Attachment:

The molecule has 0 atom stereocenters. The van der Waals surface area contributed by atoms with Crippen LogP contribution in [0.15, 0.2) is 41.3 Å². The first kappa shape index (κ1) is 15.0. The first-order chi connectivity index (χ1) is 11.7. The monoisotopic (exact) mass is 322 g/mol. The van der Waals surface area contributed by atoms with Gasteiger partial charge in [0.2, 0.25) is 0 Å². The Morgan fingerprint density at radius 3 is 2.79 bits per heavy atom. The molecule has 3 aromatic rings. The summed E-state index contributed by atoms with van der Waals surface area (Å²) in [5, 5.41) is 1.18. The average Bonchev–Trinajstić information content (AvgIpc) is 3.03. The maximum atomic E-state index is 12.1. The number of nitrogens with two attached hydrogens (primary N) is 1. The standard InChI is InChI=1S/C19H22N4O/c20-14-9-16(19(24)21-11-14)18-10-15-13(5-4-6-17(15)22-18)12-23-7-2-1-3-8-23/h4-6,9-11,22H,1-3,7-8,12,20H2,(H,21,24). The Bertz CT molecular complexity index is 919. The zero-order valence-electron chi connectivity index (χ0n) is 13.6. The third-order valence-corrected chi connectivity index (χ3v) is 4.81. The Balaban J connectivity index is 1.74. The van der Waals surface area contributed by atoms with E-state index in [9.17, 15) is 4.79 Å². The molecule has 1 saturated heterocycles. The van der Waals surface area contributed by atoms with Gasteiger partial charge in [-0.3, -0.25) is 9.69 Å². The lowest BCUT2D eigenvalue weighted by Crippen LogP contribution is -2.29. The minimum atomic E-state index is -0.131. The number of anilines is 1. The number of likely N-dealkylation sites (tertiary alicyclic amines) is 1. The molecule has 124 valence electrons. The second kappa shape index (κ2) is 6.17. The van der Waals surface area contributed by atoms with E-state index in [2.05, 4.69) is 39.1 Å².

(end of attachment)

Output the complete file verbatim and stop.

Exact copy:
The molecule has 0 atom stereocenters. The van der Waals surface area contributed by atoms with Crippen LogP contribution in [0.15, 0.2) is 41.3 Å². The first kappa shape index (κ1) is 15.0. The first-order chi connectivity index (χ1) is 11.7. The monoisotopic (exact) mass is 322 g/mol. The van der Waals surface area contributed by atoms with Gasteiger partial charge in [0.2, 0.25) is 0 Å². The Morgan fingerprint density at radius 3 is 2.79 bits per heavy atom. The molecule has 3 aromatic rings. The summed E-state index contributed by atoms with van der Waals surface area (Å²) in [5, 5.41) is 1.18. The average Bonchev–Trinajstić information content (AvgIpc) is 3.03. The maximum atomic E-state index is 12.1. The number of nitrogens with two attached hydrogens (primary N) is 1. The standard InChI is InChI=1S/C19H22N4O/c20-14-9-16(19(24)21-11-14)18-10-15-13(5-4-6-17(15)22-18)12-23-7-2-1-3-8-23/h4-6,9-11,22H,1-3,7-8,12,20H2,(H,21,24). The Bertz CT molecular complexity index is 919. The zero-order valence-electron chi connectivity index (χ0n) is 13.6. The third-order valence-corrected chi connectivity index (χ3v) is 4.81. The Balaban J connectivity index is 1.74. The van der Waals surface area contributed by atoms with E-state index in [9.17, 15) is 4.79 Å². The molecule has 1 saturated heterocycles. The van der Waals surface area contributed by atoms with Gasteiger partial charge in [-0.3, -0.25) is 9.69 Å². The lowest BCUT2D eigenvalue weighted by Crippen LogP contribution is -2.29. The minimum atomic E-state index is -0.131. The number of anilines is 1. The number of likely N-dealkylation sites (tertiary alicyclic amines) is 1. The molecule has 124 valence electrons. The second kappa shape index (κ2) is 6.17. The van der Waals surface area contributed by atoms with E-state index in [2.05, 4.69) is 39.1 Å².